Careers & Ed: Paid by Pandora

How Tim Westergren built the world's smartest jukebox
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culture@sfbg.com

Before Tim Westergren founded the Music Genome Project and Pandora, an online radio station–music recommendation site that's developed a cultlike following, he had no idea what he was going to do for a living. After all, how do you prepare for a job that doesn't exist yet?

He wasn't like the scores of people who go through school with specific goals in mind — for instance, major in computer science or business administration, get an entry-level position, start climbing the corporate ladder to become an engineer or manager, and acquire a 401(k).

No, for the venture capitalist, for the entrepreneur, life is more abstract. Westergren's career path was blazed on a hunch and an intense passion for music, which he'd loved ever since learning to play piano in the suburbs of Paris as a child.

"It's more, kind of, personal instinct," Westergren said when asked how he found his niche. "Looking around thinking, 'OK, the problem that I have and that all my friends and everyone I know has is that they love music but they have a hard time finding new stuff.' That's the problem that just about every single adult faces. I also knew, as a musician, that there was an awful lot of really great music around that nobody was hearing because it was all buried. And so I figured, 'Gosh, there's got to be an opportunity in there of connecting those two.'<0x2009>"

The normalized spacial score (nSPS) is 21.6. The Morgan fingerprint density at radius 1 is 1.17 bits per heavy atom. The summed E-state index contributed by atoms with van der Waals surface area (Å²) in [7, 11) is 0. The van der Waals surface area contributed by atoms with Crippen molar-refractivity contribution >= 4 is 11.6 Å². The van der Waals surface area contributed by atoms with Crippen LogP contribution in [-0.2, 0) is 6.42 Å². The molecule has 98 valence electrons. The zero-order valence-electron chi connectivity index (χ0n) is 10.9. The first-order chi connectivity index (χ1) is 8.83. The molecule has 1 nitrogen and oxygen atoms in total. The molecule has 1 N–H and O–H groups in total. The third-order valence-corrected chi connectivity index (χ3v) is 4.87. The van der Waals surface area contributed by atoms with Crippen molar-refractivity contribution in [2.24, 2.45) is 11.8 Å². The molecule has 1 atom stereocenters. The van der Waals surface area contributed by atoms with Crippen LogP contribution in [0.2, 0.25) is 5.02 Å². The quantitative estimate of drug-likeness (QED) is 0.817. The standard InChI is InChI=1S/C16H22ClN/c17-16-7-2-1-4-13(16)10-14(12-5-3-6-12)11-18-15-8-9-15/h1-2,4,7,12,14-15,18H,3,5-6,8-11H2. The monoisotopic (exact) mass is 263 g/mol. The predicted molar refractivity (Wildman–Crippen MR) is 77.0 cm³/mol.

WHAT'S IN THE BOX?

If you don't happen to be one of the many people who have already pledged their allegiance to Pandora's wide selection of music and uncanny ability to predict what other artists you might like, let me explain.

At its simplest, Pandora is Internet radio with a brain. Signing up is free and surprisingly quick. Then you choose an artist or song as your "station," and music begins to play. Each successive song is chosen by Pandora, creating a customized streaming playlist based on the attributes of the songs you've chosen (and on whether or not you like the songs the site chooses for you). If you like Manu Chao, Pandora might play Los Cafres next. If you start a station around Weezer, Pandora might recommend a song by Jimmy Eat World. If you like Prince, you'll probably soon be jamming to the Time. And if your Nine Inch Nails station is playing too much hard, dark Marilyn Manson, you can give feedback that'll lead the station toward a more melodic NIN relative, like Tool.

It's this system — the combination of radio station and the Music Genome Project, which offers carefully crafted music recommendations based on your tastes — that sets Pandora's suggestions apart from those of other music sites.

"We've created a taxonomy of musical attributes that kind of collectively describe a song," Westergren said, sitting in the main room of Pandora's headquarters, which looks like a computer lab crossed with a record store thanks to rows of computer stations backdropped by stacks of CDs. He showed me an example, clicking on a tune by Chet Baker at one of the stations. A form popped up on the flat screen, filled with about 40 drop-down menu fields rating musical characteristics. One, for example, says "Fixed to Improvised" and lets the user rate a song from 1 to 10 on that scale. A graphic at the bottom of the screen shows that this is the first of seven pages.

"An analyst goes through and scores each one of these, one by one," Westergren said. Around him the stations were speckled with sleepy-eyed musicians clutching Monday-morning coffee cups, while downtown Oakland glistened through large windows. "So in the end, they have a collection of about 400 individual pieces of musical information about the song. Everything about melody and harmony, rhythm and instrumentation, etc. And it's this sort of musical DNA that connects songs on Pandora.